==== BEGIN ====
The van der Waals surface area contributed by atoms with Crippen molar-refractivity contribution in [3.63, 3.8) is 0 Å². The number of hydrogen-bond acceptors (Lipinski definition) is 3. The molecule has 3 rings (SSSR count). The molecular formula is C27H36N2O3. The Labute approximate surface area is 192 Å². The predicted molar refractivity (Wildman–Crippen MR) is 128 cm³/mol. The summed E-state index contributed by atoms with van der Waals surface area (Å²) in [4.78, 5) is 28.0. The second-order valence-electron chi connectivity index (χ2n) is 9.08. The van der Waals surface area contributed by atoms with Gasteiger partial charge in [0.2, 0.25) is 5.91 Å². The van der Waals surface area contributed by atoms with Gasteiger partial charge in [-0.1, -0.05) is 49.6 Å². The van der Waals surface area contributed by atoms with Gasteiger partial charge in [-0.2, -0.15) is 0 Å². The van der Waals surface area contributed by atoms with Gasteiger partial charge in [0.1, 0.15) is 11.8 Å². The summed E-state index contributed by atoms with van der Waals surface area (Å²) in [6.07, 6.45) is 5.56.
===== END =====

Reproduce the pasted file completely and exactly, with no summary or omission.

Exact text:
The van der Waals surface area contributed by atoms with Crippen molar-refractivity contribution in [3.63, 3.8) is 0 Å². The number of hydrogen-bond acceptors (Lipinski definition) is 3. The molecule has 3 rings (SSSR count). The molecular formula is C27H36N2O3. The Labute approximate surface area is 192 Å². The predicted molar refractivity (Wildman–Crippen MR) is 128 cm³/mol. The summed E-state index contributed by atoms with van der Waals surface area (Å²) in [4.78, 5) is 28.0. The second-order valence-electron chi connectivity index (χ2n) is 9.08. The van der Waals surface area contributed by atoms with Gasteiger partial charge in [0.2, 0.25) is 5.91 Å². The van der Waals surface area contributed by atoms with Gasteiger partial charge in [-0.1, -0.05) is 49.6 Å². The van der Waals surface area contributed by atoms with Gasteiger partial charge in [-0.2, -0.15) is 0 Å². The van der Waals surface area contributed by atoms with Gasteiger partial charge in [0.1, 0.15) is 11.8 Å². The summed E-state index contributed by atoms with van der Waals surface area (Å²) in [6.07, 6.45) is 5.56.